College isn’t a one-pace-fits-all

Before I get started, I have something I need to get off my chest. I went to a junior college.

As I was walking through Wichita State’s campus on the first day of class, I couldn’t help but recall my first day at Barton County Community College. If it weren’t for the welcome signs scattered across the campus, you’d have a hard time believing that school was even in session.

When I got to my first class, which was less than a minute walk from the cafeteria, I started to question if I got the days mixed up. Class was supposed to start in five minutes and not a single person was in the room. The students, and even the professor, didn’t start to file in until a minute or two after the top of the hour. I soon learned that that’s just how things roll in junior college.

I happily dove headfirst into this laidback junior college lifestyle.

For two years I didn’t set a single alarm for class. I let my internal clock do all the work.

If my first class started at 9 a.m., it didn’t make a difference to me whether I woke up at 8:30 or 9:01; my routine remained the same. Class could wait.

At Barton I had no problem taking 18 or more credit hours in a semester. If I ever needed to catch up on sleep or anything, I could always just skip a few classes. No problem.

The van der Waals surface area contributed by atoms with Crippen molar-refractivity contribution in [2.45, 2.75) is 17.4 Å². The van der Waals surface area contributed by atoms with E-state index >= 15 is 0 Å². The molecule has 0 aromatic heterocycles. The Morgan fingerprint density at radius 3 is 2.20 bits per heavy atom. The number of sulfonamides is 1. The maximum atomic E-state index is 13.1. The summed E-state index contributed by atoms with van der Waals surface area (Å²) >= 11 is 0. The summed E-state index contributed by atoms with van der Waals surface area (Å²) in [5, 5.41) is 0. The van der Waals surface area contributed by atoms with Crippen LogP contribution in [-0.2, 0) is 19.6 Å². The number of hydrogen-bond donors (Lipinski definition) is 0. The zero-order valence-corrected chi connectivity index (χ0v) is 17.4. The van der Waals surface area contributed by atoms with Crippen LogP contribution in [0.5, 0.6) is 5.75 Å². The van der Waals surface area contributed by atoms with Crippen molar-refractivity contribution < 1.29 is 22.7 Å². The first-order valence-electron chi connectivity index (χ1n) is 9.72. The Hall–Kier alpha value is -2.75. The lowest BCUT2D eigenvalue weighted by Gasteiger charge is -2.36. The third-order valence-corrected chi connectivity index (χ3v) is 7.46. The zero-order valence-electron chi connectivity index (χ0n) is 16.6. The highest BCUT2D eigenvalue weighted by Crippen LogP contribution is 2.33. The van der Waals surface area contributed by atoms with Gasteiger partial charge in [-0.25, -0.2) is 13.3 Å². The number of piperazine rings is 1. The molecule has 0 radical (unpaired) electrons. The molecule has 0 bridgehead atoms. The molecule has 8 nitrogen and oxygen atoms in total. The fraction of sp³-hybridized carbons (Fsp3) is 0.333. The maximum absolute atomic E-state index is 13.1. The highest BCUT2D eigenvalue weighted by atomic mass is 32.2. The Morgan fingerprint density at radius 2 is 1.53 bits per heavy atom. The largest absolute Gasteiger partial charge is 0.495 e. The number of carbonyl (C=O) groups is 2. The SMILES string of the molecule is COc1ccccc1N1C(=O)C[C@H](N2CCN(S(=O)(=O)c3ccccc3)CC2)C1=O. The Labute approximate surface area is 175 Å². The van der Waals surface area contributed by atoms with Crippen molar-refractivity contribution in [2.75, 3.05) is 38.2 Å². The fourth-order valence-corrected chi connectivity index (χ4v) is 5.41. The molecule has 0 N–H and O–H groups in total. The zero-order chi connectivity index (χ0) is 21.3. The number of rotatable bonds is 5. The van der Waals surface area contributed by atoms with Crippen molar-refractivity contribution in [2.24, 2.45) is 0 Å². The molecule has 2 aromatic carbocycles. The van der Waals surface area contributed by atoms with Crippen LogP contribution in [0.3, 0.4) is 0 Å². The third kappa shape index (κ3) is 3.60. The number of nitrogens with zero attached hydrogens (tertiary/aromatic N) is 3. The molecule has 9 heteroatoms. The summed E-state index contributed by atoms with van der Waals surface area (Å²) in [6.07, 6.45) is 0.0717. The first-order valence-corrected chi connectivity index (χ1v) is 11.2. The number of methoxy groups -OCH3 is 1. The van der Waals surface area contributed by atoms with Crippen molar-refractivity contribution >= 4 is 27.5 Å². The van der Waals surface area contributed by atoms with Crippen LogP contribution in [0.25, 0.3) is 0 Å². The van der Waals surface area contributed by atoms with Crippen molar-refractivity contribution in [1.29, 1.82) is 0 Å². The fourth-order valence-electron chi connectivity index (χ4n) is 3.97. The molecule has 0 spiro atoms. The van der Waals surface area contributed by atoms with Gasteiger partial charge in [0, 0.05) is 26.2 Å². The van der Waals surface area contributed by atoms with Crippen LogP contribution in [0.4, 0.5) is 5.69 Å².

At Wichita State, that’s no longer the case.

Taking 18 or more credit hours a semester here would be suicide. For me, at least.

I developed a habit of skipping class and avoiding studying because I could get away with it. Now that I’m at Wichita State, I’m looking for some consistency.

If I can get into a comfortable and predictable routine, I feel like I can bust some of the habits that could get in the way of my success as a student. In keeping with this consistency, I think it’d be most beneficial to take 15 credit hours per semester for my final four semesters. That way I know what kind of workload to expect and I can adequately prepare for it. Maybe I can even make time to actually do some studying.

To each their own, though.

Each student works at his or her own pace. No matter how many advisors you go to or how much advice you get, the only one who truly knows what’s best is you. The traditional four-year route isn’t one-size-fits-all. Find what works best for you.